# Projecting waypoint

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I'm doing a two-stage multi, where the second stage is a projection from the first. I find the first with no problem, but not the second. Others are finding it, so I know its there.

Here's my question: I'm using a Garmin 60 CSx. When it projects a waypoint, it does so using trig calculations, right? In other words, the unit's compass isn't used to project the way point, right?

Thanks

The cache owner should tell you whether the projection is in "true" degrees or "magnetic" degrees. If the distance is short, it shouldn't matter much.

I'm doing a two-stage multi, where the second stage is a projection from the first. I find the first with no problem, but not the second. Others are finding it, so I know its there.

Here's my question: I'm using a Garmin 60 CSx. When it projects a waypoint, it does so using trig calculations, right? In other words, the unit's compass isn't used to project the way point, right?

Thanks

I can't answer your question, but I can tell you that you are not alone. I was trying to solve a cache the hard way and projected a waypoint. The point was projected to a point behind me and not where I was wanting to go. Once you know how to do it it's easy I supposed. Until then I need to see it on paper in clear terms so I know what the heck the GPS is asking me about.

I can tell you that you are not alone. I was trying to solve a cache the hard way and projected a waypoint. The point was projected to a point behind me and not where I was wanting to go. Once you know how to do it it's easy I supposed. Until then I need to see it on paper in clear terms so I know what the heck the GPS is asking me about.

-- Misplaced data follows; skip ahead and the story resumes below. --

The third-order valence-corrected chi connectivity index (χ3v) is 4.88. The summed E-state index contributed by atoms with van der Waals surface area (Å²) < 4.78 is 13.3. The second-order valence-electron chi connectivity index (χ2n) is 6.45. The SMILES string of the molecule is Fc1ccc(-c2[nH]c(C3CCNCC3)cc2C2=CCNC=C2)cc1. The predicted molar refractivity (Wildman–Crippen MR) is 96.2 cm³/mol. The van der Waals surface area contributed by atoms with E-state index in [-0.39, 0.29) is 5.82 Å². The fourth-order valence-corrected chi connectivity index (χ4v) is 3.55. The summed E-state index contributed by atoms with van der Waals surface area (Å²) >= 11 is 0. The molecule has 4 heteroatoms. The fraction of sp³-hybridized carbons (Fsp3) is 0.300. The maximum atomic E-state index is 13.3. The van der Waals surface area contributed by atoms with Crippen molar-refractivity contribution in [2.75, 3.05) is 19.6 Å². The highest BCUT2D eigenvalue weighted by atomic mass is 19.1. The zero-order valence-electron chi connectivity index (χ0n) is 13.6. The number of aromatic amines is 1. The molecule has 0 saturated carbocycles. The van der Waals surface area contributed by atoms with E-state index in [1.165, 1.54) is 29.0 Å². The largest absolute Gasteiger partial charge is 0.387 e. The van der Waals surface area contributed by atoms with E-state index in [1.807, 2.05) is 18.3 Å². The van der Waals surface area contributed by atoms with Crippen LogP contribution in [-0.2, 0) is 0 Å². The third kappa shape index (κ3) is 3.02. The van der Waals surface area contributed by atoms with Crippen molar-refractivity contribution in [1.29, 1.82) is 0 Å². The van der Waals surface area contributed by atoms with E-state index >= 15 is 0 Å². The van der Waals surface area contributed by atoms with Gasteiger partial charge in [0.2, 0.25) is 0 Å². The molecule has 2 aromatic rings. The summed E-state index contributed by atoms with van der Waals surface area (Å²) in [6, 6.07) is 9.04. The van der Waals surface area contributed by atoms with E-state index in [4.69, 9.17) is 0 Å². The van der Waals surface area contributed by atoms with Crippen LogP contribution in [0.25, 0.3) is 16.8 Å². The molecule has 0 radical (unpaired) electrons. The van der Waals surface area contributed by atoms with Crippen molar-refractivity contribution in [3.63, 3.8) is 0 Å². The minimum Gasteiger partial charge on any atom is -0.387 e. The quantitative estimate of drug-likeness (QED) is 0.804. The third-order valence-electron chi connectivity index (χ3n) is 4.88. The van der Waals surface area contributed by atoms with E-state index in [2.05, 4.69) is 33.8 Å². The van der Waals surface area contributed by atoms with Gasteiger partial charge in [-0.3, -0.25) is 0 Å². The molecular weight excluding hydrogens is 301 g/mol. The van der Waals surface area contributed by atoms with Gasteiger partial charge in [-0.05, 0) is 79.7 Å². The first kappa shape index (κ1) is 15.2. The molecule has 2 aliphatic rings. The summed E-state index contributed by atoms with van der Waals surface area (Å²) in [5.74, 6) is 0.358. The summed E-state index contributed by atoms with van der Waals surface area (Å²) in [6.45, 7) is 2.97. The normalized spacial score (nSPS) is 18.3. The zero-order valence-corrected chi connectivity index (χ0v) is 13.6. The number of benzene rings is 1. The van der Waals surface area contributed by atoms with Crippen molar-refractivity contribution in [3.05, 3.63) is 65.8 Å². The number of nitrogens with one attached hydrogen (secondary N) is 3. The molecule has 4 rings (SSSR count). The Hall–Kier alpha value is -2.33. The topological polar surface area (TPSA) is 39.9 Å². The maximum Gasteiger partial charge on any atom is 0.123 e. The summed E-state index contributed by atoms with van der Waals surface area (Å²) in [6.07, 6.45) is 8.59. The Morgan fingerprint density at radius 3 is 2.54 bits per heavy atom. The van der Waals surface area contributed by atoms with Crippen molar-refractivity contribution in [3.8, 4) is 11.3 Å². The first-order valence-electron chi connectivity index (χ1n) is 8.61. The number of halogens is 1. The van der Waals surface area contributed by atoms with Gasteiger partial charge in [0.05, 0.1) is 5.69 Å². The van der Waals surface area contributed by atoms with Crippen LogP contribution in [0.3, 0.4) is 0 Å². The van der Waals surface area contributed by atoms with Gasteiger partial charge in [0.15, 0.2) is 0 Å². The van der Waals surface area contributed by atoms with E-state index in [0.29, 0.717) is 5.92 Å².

I don't really have a problem projecting a waypoint. I use a Garmin 60CSx--to project a waypoint, hit the find button, select 'Geocaches', select the cache that represents the Stage One coordinates, then instead of hitting the 'Go To' button, hit the Menu button to show the pop-up menu. Select 'Project Waypoint', and a new waypoint will appear, with its distance field selected. Tab right to the 'mi' field and hit Enter to change units to feet. Then tab left to set the distance and bearing. It's really pretty easy.

What I've discovered this morning is that it makes a difference whether the GPSr is set to true north or magnetic north, even over a short distance. The cache I'm hunting didn't specify one or the other, so I've asked the CO which it is. Hopefully, that will put me in the right spot.

Ok, I'm a dope. I admit it. If the declination in your area is high (say, 20 degrees) then you can get quite a difference, even over short distances. Two points projected 100 feet separated by 20 degrees would be about 35 feet apart. That's a pretty big search area.

The Garmin 60 series can be set for either magnetic or true north. If you select magnetic, the unit will apply declination based on the units location. Go to Setup > Heading. I suspect this setting needs to match the projection bearing given to you. Another easy solution: project two waypoints, one for magnetic and one for true north. Find out which one is correct and use that method in the future.

I think you'll find it'll do much better if you wait until you get to the first waypoint and then project to the next one from there. Some of us were playing around with chained waypoints and there seems to be something like a compounding of errors going on.

If you put in all of the chained waypoints before starting, it will just get further and further off.

mogul2us

I'm doing a two-stage multi, where the second stage is a projection from the first. I find the first with no problem, but not the second. Others are finding it, so I know its there.

Here's my question: I'm using a Garmin 60 CSx. When it projects a waypoint, it does so using trig calculations, right? In other words, the unit's compass isn't used to project the way point, right?

Thanks

Most GPSrs use the "Great Circle" calculations for projections (also known as Geodesic.)